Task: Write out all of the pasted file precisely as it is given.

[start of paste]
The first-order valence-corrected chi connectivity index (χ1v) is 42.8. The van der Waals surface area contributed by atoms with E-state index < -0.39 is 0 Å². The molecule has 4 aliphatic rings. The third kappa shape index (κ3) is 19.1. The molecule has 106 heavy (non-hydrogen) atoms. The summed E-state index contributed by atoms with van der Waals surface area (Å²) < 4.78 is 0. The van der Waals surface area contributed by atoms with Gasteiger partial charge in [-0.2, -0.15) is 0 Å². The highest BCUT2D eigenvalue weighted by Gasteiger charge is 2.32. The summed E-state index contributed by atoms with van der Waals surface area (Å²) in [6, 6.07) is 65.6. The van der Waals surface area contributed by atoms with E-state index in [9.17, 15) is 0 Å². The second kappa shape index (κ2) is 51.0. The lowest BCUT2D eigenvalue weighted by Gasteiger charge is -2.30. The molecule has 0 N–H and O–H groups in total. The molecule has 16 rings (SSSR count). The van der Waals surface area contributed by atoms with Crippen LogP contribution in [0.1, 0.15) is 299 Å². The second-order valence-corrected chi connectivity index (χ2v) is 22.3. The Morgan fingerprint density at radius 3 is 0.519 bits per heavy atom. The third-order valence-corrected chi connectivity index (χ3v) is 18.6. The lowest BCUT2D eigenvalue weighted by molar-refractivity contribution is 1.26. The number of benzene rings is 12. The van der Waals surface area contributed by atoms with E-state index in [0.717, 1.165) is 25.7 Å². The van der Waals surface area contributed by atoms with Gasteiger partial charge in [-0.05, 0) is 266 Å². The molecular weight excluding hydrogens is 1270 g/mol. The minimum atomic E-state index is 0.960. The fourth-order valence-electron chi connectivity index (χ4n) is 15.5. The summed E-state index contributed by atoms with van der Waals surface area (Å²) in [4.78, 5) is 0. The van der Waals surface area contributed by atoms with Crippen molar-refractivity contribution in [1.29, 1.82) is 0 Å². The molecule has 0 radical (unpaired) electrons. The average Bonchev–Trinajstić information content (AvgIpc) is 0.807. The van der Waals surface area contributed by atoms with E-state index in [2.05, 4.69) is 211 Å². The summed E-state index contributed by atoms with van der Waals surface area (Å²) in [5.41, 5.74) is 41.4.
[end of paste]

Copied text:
The first-order valence-corrected chi connectivity index (χ1v) is 42.8. The van der Waals surface area contributed by atoms with E-state index < -0.39 is 0 Å². The molecule has 4 aliphatic rings. The third kappa shape index (κ3) is 19.1. The molecule has 106 heavy (non-hydrogen) atoms. The summed E-state index contributed by atoms with van der Waals surface area (Å²) < 4.78 is 0. The van der Waals surface area contributed by atoms with Gasteiger partial charge in [-0.2, -0.15) is 0 Å². The highest BCUT2D eigenvalue weighted by Gasteiger charge is 2.32. The summed E-state index contributed by atoms with van der Waals surface area (Å²) in [6, 6.07) is 65.6. The van der Waals surface area contributed by atoms with E-state index in [9.17, 15) is 0 Å². The second kappa shape index (κ2) is 51.0. The lowest BCUT2D eigenvalue weighted by Gasteiger charge is -2.30. The molecule has 0 N–H and O–H groups in total. The molecule has 16 rings (SSSR count). The van der Waals surface area contributed by atoms with Crippen LogP contribution in [0.1, 0.15) is 299 Å². The second-order valence-corrected chi connectivity index (χ2v) is 22.3. The Morgan fingerprint density at radius 3 is 0.519 bits per heavy atom. The third-order valence-corrected chi connectivity index (χ3v) is 18.6. The lowest BCUT2D eigenvalue weighted by molar-refractivity contribution is 1.26. The number of benzene rings is 12. The van der Waals surface area contributed by atoms with E-state index in [0.717, 1.165) is 25.7 Å². The van der Waals surface area contributed by atoms with Gasteiger partial charge in [-0.05, 0) is 266 Å². The molecular weight excluding hydrogens is 1270 g/mol. The minimum atomic E-state index is 0.960. The fourth-order valence-electron chi connectivity index (χ4n) is 15.5. The summed E-state index contributed by atoms with van der Waals surface area (Å²) in [4.78, 5) is 0. The van der Waals surface area contributed by atoms with Crippen molar-refractivity contribution in [1.29, 1.82) is 0 Å². The molecule has 0 radical (unpaired) electrons. The average Bonchev–Trinajstić information content (AvgIpc) is 0.807. The van der Waals surface area contributed by atoms with E-state index in [2.05, 4.69) is 211 Å². The summed E-state index contributed by atoms with van der Waals surface area (Å²) in [5.41, 5.74) is 41.4.